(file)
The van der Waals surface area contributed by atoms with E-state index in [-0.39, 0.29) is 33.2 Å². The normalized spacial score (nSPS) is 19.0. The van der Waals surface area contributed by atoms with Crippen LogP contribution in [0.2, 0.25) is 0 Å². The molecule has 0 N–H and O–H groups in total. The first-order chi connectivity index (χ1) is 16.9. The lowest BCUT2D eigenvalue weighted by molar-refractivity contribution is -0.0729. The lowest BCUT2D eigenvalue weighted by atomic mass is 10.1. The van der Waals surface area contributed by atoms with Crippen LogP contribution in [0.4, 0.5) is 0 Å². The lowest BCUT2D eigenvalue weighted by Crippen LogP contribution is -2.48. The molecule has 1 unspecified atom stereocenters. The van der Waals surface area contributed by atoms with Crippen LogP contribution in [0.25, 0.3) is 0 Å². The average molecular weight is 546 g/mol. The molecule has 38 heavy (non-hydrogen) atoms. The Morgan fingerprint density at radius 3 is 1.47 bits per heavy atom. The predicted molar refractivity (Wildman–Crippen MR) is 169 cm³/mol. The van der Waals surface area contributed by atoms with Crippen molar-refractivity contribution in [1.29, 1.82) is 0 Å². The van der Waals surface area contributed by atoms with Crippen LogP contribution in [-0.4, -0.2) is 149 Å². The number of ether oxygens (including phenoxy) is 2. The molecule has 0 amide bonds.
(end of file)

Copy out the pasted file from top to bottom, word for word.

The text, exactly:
The van der Waals surface area contributed by atoms with E-state index in [-0.39, 0.29) is 33.2 Å². The normalized spacial score (nSPS) is 19.0. The van der Waals surface area contributed by atoms with Crippen LogP contribution in [0.2, 0.25) is 0 Å². The molecule has 0 N–H and O–H groups in total. The first-order chi connectivity index (χ1) is 16.9. The lowest BCUT2D eigenvalue weighted by molar-refractivity contribution is -0.0729. The lowest BCUT2D eigenvalue weighted by atomic mass is 10.1. The van der Waals surface area contributed by atoms with Crippen LogP contribution in [0.4, 0.5) is 0 Å². The lowest BCUT2D eigenvalue weighted by Crippen LogP contribution is -2.48. The molecule has 1 unspecified atom stereocenters. The van der Waals surface area contributed by atoms with Crippen LogP contribution in [0.25, 0.3) is 0 Å². The average molecular weight is 546 g/mol. The molecule has 38 heavy (non-hydrogen) atoms. The Morgan fingerprint density at radius 3 is 1.47 bits per heavy atom. The predicted molar refractivity (Wildman–Crippen MR) is 169 cm³/mol. The van der Waals surface area contributed by atoms with Crippen molar-refractivity contribution in [1.29, 1.82) is 0 Å². The van der Waals surface area contributed by atoms with Crippen LogP contribution in [-0.4, -0.2) is 149 Å². The number of ether oxygens (including phenoxy) is 2. The molecule has 0 amide bonds.